Repeat after me: The SKS is not an assault rifle. Nor are they “high-powered”. Nor were they ever “banned”.

Philadelphia Daily News:

The mastermind of the Port Richmond bank robbery was Howard Cain, who was fatally shot by police Saturday while fleeing in a minivan minutes after he fired a once-banned high-powered Chinese assault rifle, killing Sgt. Stephen Liczbinski, police say.


The trio hopped in a blue Jeep Liberty. Hearing flash information about the Jeep, Liczbinski chased the vehicle, which stopped twice before hitting a pole. Cain jumped out and fired the high-powered SKS assault rifle five times at the officer, hitting his left trunk and leaving him in a pool of blood, at Schiller and Almond streets, police said.

First, SKS’s were never banned.

And it wasn’t just China that made the rifles. The rifle was originally developed by the Soviets. They were also made by the East Germans, the Yugoslavians, the Albanians, the North Koreans, and the Vietnamese.

Nor are SKS’s with their 7.62 x 39mm ammunition “high-powered”. Federal Ammunition’s 7.62 x 39mm has around 1520 foot-pounds (ft·lb) of force when fired. A .308 Winchester/7.62 x 51 NATO (used in the M-14 among others) has around 2648 ft·lb (74.2% more) when fired. A 30-06 Springfield (used in the M1 Garand) has around 2820 ft·lb (85.5% more) when fired.

Nor are they “assault rifles”. The blog Rule .303 went through this junk after the Omaha mall shooting and stated the following:

The textbook definition of ‘assault rifle’ is a selective fire rifle chambered for an intermediate cartridge. ‘Selective fire’ means that it can fire full auto, like a machine gun. Bullets come out for as long as you hold down the trigger. The SKS is not selective fire. It is a semi-auto, meaning that you have to pull the trigger once for each shot. Therefore it is not an assault rifle. Just a rifle.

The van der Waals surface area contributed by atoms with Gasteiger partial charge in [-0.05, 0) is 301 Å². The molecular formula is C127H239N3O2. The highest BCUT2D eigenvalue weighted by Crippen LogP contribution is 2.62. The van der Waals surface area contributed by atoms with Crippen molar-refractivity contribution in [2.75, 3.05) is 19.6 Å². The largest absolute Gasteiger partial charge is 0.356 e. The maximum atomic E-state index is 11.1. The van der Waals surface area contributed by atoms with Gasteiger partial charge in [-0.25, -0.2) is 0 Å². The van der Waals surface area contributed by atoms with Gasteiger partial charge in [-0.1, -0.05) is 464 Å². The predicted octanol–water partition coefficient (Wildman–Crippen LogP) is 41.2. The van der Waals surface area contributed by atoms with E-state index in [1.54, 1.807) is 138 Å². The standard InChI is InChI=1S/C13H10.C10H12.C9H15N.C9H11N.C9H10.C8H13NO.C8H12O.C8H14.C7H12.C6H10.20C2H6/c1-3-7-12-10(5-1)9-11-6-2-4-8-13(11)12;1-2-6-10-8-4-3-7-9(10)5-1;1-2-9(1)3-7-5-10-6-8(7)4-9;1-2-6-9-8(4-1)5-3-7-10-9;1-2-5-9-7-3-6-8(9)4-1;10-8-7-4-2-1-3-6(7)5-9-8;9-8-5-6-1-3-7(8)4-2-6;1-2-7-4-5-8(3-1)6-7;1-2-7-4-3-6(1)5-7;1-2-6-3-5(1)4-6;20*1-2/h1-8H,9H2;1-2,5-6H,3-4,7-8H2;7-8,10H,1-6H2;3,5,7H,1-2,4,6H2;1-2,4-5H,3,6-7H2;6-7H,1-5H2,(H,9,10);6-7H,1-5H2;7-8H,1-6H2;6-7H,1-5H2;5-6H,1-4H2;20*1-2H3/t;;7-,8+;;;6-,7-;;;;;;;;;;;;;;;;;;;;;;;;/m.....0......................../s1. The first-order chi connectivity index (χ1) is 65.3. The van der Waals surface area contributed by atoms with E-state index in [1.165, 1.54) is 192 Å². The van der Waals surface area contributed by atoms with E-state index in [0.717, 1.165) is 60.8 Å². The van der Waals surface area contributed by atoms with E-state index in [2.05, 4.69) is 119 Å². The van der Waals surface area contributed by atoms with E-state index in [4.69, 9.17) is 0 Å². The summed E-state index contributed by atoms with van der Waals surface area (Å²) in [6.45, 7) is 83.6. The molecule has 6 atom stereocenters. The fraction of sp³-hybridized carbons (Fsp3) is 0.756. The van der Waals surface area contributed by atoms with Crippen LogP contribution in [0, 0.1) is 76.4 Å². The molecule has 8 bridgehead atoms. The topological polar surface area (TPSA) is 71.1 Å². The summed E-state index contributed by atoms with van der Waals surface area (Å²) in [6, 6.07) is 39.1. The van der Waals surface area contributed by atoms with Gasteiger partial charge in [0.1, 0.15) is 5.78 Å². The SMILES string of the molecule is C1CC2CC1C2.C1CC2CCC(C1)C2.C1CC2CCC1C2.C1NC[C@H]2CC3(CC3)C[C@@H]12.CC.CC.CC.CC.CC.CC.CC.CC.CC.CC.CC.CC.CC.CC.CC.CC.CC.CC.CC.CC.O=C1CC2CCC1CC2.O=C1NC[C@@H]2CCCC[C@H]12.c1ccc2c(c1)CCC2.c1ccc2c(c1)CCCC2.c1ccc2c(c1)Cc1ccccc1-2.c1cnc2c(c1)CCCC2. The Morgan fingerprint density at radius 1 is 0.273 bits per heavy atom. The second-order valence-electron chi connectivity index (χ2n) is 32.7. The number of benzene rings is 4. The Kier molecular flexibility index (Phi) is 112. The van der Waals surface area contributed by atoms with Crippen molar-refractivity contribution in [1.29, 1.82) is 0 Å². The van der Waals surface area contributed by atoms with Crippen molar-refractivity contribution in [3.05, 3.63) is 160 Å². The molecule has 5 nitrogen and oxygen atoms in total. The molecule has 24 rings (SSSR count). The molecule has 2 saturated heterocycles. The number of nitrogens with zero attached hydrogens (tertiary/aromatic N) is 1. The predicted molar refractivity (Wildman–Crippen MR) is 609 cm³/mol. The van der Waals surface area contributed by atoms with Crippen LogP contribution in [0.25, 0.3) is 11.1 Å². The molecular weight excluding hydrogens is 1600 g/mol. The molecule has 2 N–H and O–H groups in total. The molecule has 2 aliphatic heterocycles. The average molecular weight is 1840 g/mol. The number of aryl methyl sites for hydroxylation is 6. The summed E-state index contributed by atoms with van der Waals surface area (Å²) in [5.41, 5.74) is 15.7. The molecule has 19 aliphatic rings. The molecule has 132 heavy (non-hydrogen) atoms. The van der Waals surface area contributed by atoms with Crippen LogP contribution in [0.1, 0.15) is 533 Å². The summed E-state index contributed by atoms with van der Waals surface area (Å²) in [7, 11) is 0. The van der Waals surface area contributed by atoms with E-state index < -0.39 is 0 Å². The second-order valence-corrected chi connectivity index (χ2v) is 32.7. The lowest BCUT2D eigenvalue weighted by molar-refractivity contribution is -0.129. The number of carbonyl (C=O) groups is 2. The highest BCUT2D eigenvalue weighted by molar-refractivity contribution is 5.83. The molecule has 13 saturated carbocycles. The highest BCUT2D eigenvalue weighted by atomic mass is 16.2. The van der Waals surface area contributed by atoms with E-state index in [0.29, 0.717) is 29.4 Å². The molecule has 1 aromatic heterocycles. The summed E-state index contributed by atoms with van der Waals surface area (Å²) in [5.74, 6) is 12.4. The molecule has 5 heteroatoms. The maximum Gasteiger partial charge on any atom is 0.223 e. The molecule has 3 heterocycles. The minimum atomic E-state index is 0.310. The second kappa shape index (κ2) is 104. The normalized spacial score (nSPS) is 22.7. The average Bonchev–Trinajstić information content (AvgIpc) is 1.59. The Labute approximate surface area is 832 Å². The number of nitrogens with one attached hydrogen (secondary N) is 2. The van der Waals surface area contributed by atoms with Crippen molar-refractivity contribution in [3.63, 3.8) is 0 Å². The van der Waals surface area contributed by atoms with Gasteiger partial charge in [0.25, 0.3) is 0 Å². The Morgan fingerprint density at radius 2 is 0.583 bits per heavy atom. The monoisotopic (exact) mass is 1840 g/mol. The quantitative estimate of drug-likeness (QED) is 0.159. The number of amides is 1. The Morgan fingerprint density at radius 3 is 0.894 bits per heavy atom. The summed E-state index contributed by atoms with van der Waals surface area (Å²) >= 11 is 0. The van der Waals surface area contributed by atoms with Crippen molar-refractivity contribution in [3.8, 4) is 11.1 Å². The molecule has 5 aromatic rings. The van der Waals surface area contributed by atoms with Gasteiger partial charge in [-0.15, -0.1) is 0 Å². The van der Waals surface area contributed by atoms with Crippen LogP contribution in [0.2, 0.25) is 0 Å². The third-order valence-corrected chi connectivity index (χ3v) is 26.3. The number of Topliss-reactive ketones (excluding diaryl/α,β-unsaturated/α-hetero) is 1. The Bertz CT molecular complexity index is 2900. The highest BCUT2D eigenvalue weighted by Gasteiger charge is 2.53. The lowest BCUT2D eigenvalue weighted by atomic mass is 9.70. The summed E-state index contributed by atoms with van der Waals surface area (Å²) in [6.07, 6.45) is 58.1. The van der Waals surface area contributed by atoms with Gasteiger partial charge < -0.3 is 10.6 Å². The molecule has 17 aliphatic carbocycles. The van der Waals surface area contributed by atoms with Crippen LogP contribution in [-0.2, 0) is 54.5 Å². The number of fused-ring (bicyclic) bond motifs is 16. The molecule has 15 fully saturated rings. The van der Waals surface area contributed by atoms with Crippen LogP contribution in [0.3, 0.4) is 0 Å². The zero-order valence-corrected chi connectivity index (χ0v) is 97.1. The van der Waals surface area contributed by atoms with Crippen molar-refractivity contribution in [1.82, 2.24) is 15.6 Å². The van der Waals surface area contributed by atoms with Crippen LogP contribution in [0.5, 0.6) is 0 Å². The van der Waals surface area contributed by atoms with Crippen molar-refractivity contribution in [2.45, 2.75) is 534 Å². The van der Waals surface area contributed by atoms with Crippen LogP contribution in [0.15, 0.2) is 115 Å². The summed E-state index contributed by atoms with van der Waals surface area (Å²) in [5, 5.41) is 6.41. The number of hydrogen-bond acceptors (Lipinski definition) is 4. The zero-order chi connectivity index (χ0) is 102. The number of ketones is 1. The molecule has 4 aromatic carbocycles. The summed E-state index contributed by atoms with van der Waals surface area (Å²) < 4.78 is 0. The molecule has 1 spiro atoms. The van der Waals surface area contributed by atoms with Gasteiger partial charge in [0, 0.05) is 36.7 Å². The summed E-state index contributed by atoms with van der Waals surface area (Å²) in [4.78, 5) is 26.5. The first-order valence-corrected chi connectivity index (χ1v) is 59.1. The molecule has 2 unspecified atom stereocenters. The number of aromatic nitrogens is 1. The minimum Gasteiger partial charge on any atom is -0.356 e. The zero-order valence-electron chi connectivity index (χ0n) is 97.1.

Four errors in seven words. New record?


The Free Lance–Star:

WFLS-FM has been named the Virginia Associated Press Broadcasters’ Outstanding News Operation for the third straight year and fifth time since 2000.

The award was one of several the station received yesterday at the VAPB’s annual awards luncheon.

The out-of-state panel of judges noted that WFLS covered a wide range of stories with a “large-market sound.” The station, which is owned by The Free Lance-Star Cos., also received the Outstanding News Operation award in 2000, ’04, ’06 and ’07.

WJMA in Orange received the Meritorious Award for Outstanding News Operation.

WFLS also won eight Superior Awards yesterday:

Best Spot News Coverage for reports on a fiery crash involving several tractor-trailers on Interstate 95 in Caroline County last June.

Continuing News Coverage for “What’s Polluting Fairview Beach?” The coverage of that issue also received a Meritorious Award for the Douglas Southall Freeman Award for Public Service Through Radio Journalism.

Best Feature for “The Weiner Is,” about a hot dog-eating contest at the University of Mary Washington.

Best Documentary or In-Depth Report for “Focus: Recovering From a Brain Injury.”

Best Effort by an Individual Reporter and Best News Anchor: Deirdre Blake.

Best Web Site; wfls has won that award each year since the category’s inception in 2005.

The WFLS news staff includes Niche Herman, Nancy Ball, Deirdre Blake, Bill Dubensky and News Director Frank Hammon.

Changes in ownership of Channel 6 (WTVR) and 12 (WWBT) in Richmond

Richmond Times-Dispatch:

Today’s completion of the sale of WWBT-Channel 12 means the Richmond area has two TV stations with the same owner — temporarily.

Alabama-based Raycom Media Inc. bought WWBT for $583 million and already owns WTVR-Channel 6.

Owning two stations in one market is generally against federal regulations, but the Federal Communications Commission agreed last week to give Raycom six months to sell WTVR.


Tom Henson of Belmoro Corporate Advisors, which is handling the WTVR sale, said no changes will be made at WWBT in front of the camera or behind it. One exception, Henson said, is that the station will air editorials written and produced by the station staff.

Raycom Vice President Jeff Rosser said the company chose to keep NBC affiliate WWBT and sell CBS affiliate WTVR because WWBT’s has better ratings and financial numbers.